Finally, there really is no faster way to get out of an investment than being a jerk. People invest in people. Investors want to work with passionate, inspiring people…people willing to learn, grow, and take criticism. Life is too short to work with jerks, even for good money. Arrogance will get you nowhere…quickly.
Equally as important is your transparency, which is generally regarded as part-and-parcel of an enlightened entrepreneur by investors (i.e. not a jerk). If you respond to an information request from an investor in a terse or defensive fashion or ask for an NDA, you can almost certainly count on being eliminated from consideration. Investors don’t sign NDA’s except for unfiled intellectual property (which is questionable). First, NDA’s are notoriously difficult to enforce. Second, there is no need to play coy or posture about protecting such information as your business plan, projections, etc. These are not “IP” in the traditional sense. You have almost certainly not created a unique, patentable, protectable business model. If you have, then come talk to us and let us know that up front!
Patents are, by definition, public domain…they do that for the express purpose of “teaching” your invention to “others skilled in the art.” And, we can look them up ourselves if you have filed them and the statute has elapsed for confidentiality. You should understand the value of your patents and be able to discuss them at a non-proprietary level with investors. What investors really care about is whether the patent creates a barrier-to-entry for fast followers that could lead to an acquisition. So, learn to speak to investors about the value of your IP. Companies that focus too much on their IP are easy to deselect.
Transparency extends to the team. We expect the same insight of the team as we do of the business. We will look at your social media profiles. We will call references if we have questions. We will perform background checks if we feel it is appropriate. And, we will ask for some simple psychometric information on your team. Be prepared to be transparent. If we get through diligence, we are going to be business partners. Your actions will reflect on us. We want to know we are working with good people ready to do great things. We are going to work together to make you successful and create life-changing wealth for you and your team. We have the right to see the good, the bad, and the ugly before we commit hard earned capital, time that could better be spent elsewhere, and energy we know will be required on YOUR venture. It is said in the industry that the difference between venture and “vulture” capital is how well YOU execute YOUR business plan. I can attest that is true.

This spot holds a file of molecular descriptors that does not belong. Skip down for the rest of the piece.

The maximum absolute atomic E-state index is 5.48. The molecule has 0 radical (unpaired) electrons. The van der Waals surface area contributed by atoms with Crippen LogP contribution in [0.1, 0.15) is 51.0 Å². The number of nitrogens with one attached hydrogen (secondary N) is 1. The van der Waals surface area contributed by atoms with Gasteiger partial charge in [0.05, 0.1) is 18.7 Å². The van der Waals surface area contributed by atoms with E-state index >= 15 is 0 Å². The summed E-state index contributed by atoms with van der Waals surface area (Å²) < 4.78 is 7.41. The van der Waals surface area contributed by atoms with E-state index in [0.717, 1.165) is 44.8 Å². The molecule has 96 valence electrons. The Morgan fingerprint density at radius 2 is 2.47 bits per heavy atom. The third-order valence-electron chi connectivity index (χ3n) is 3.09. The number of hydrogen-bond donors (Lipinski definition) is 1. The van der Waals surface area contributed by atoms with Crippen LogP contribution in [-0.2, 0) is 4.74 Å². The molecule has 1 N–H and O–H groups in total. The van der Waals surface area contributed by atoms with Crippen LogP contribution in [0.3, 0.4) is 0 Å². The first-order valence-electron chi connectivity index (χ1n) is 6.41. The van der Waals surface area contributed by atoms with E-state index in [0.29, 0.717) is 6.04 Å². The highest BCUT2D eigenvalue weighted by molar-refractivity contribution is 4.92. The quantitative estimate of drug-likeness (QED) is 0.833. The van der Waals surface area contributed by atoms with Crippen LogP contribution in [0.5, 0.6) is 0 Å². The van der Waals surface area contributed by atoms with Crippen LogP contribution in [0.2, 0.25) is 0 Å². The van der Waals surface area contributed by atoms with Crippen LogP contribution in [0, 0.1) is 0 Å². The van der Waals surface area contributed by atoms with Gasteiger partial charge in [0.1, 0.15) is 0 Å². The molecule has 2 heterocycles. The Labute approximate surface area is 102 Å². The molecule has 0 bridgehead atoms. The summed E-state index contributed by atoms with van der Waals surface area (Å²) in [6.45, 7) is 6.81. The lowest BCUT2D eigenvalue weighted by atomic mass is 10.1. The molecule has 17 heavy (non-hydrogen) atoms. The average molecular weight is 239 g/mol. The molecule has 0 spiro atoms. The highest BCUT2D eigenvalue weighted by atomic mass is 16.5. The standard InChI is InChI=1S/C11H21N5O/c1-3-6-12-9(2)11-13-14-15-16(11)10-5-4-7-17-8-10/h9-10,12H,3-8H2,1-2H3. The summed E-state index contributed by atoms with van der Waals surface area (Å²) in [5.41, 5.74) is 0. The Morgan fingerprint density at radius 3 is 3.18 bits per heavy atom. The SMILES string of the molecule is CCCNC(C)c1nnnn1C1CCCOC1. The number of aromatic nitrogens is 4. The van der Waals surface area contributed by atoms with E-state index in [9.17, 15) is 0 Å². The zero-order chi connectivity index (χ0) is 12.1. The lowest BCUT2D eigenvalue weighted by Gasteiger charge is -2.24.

Any of these five mistakes will guarantee you will not have to suffer through being capitalized and pursuing your dream. Why risk failure anyway?
In our next post, we will explore what happens when you get past the first 15 minute hurdle – heading into due diligence.
This is published under the Appalachian Regional Commission POWER Grant, PW-1835-M.
Copyright Appalachian Investors Alliance, Inc. 2018